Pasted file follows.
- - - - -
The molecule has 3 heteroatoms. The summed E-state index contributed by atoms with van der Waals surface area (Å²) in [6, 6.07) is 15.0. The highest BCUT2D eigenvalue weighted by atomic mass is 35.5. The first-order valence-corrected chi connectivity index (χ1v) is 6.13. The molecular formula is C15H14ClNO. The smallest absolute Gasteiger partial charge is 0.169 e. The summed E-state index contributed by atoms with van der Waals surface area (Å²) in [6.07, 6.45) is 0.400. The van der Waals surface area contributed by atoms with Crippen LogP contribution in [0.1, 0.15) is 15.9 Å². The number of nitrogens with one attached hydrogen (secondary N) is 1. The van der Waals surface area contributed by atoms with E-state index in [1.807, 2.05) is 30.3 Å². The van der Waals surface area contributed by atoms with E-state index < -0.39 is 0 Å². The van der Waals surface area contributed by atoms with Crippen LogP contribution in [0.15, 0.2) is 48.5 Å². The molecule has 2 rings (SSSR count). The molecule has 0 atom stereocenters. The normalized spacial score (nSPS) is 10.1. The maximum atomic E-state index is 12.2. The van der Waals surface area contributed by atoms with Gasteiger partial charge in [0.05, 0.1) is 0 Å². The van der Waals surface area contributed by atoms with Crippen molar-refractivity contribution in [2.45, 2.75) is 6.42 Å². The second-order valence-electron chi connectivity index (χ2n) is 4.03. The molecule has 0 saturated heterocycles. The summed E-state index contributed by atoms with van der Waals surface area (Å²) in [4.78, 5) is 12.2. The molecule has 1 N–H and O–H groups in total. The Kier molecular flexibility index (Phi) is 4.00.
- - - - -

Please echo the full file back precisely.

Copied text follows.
The molecule has 3 heteroatoms. The summed E-state index contributed by atoms with van der Waals surface area (Å²) in [6, 6.07) is 15.0. The highest BCUT2D eigenvalue weighted by atomic mass is 35.5. The first-order valence-corrected chi connectivity index (χ1v) is 6.13. The molecular formula is C15H14ClNO. The smallest absolute Gasteiger partial charge is 0.169 e. The summed E-state index contributed by atoms with van der Waals surface area (Å²) in [6.07, 6.45) is 0.400. The van der Waals surface area contributed by atoms with Crippen LogP contribution in [0.1, 0.15) is 15.9 Å². The number of nitrogens with one attached hydrogen (secondary N) is 1. The van der Waals surface area contributed by atoms with E-state index in [1.807, 2.05) is 30.3 Å². The van der Waals surface area contributed by atoms with E-state index < -0.39 is 0 Å². The van der Waals surface area contributed by atoms with Crippen LogP contribution in [0.15, 0.2) is 48.5 Å². The molecule has 2 rings (SSSR count). The molecule has 0 atom stereocenters. The normalized spacial score (nSPS) is 10.1. The maximum atomic E-state index is 12.2. The van der Waals surface area contributed by atoms with Gasteiger partial charge in [0.05, 0.1) is 0 Å². The van der Waals surface area contributed by atoms with Crippen molar-refractivity contribution in [2.45, 2.75) is 6.42 Å². The second-order valence-electron chi connectivity index (χ2n) is 4.03. The molecule has 0 saturated heterocycles. The summed E-state index contributed by atoms with van der Waals surface area (Å²) in [4.78, 5) is 12.2. The molecule has 1 N–H and O–H groups in total. The Kier molecular flexibility index (Phi) is 4.00.